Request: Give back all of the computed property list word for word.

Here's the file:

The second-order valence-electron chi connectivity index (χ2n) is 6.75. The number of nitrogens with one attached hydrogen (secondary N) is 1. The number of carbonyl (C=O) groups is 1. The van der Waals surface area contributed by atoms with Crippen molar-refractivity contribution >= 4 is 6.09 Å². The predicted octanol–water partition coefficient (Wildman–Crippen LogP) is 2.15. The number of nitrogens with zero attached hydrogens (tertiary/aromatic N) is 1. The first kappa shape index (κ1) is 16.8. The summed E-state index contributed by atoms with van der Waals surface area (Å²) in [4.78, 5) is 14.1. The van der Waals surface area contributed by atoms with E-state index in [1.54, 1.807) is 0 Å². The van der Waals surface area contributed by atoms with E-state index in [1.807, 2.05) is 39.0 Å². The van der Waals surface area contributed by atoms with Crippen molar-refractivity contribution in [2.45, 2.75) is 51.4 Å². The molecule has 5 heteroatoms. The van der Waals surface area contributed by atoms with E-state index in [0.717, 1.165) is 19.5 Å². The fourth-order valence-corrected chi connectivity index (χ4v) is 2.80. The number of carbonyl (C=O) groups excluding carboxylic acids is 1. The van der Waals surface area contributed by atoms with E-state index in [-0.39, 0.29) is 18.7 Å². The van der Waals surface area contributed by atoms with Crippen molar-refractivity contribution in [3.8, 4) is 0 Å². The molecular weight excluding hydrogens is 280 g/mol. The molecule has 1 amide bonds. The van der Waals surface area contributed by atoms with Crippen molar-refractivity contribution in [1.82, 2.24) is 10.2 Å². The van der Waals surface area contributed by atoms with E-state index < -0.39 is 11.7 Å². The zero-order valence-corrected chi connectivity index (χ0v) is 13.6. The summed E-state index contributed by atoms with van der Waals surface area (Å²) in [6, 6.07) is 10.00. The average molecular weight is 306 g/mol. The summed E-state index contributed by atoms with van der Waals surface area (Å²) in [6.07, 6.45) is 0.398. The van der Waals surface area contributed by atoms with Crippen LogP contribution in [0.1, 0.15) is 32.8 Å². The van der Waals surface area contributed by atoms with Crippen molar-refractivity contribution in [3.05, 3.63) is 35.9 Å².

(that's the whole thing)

The second-order valence-electron chi connectivity index (χ2n) is 6.75. The number of nitrogens with one attached hydrogen (secondary N) is 1. The number of carbonyl (C=O) groups is 1. The van der Waals surface area contributed by atoms with Crippen molar-refractivity contribution >= 4 is 6.09 Å². The predicted octanol–water partition coefficient (Wildman–Crippen LogP) is 2.15. The number of nitrogens with zero attached hydrogens (tertiary/aromatic N) is 1. The first kappa shape index (κ1) is 16.8. The summed E-state index contributed by atoms with van der Waals surface area (Å²) in [4.78, 5) is 14.1. The van der Waals surface area contributed by atoms with E-state index in [1.54, 1.807) is 0 Å². The van der Waals surface area contributed by atoms with E-state index in [1.807, 2.05) is 39.0 Å². The van der Waals surface area contributed by atoms with Crippen molar-refractivity contribution in [2.45, 2.75) is 51.4 Å². The molecule has 5 heteroatoms. The van der Waals surface area contributed by atoms with E-state index in [0.717, 1.165) is 19.5 Å². The fourth-order valence-corrected chi connectivity index (χ4v) is 2.80. The number of carbonyl (C=O) groups excluding carboxylic acids is 1. The van der Waals surface area contributed by atoms with E-state index in [-0.39, 0.29) is 18.7 Å². The van der Waals surface area contributed by atoms with Crippen molar-refractivity contribution in [3.8, 4) is 0 Å². The molecular weight excluding hydrogens is 280 g/mol. The molecule has 1 amide bonds. The van der Waals surface area contributed by atoms with Crippen molar-refractivity contribution in [1.82, 2.24) is 10.2 Å². The van der Waals surface area contributed by atoms with E-state index < -0.39 is 11.7 Å². The zero-order valence-corrected chi connectivity index (χ0v) is 13.6. The summed E-state index contributed by atoms with van der Waals surface area (Å²) in [6, 6.07) is 10.00. The average molecular weight is 306 g/mol. The summed E-state index contributed by atoms with van der Waals surface area (Å²) in [6.07, 6.45) is 0.398. The van der Waals surface area contributed by atoms with Crippen LogP contribution in [0.1, 0.15) is 32.8 Å². The van der Waals surface area contributed by atoms with Crippen molar-refractivity contribution in [3.05, 3.63) is 35.9 Å².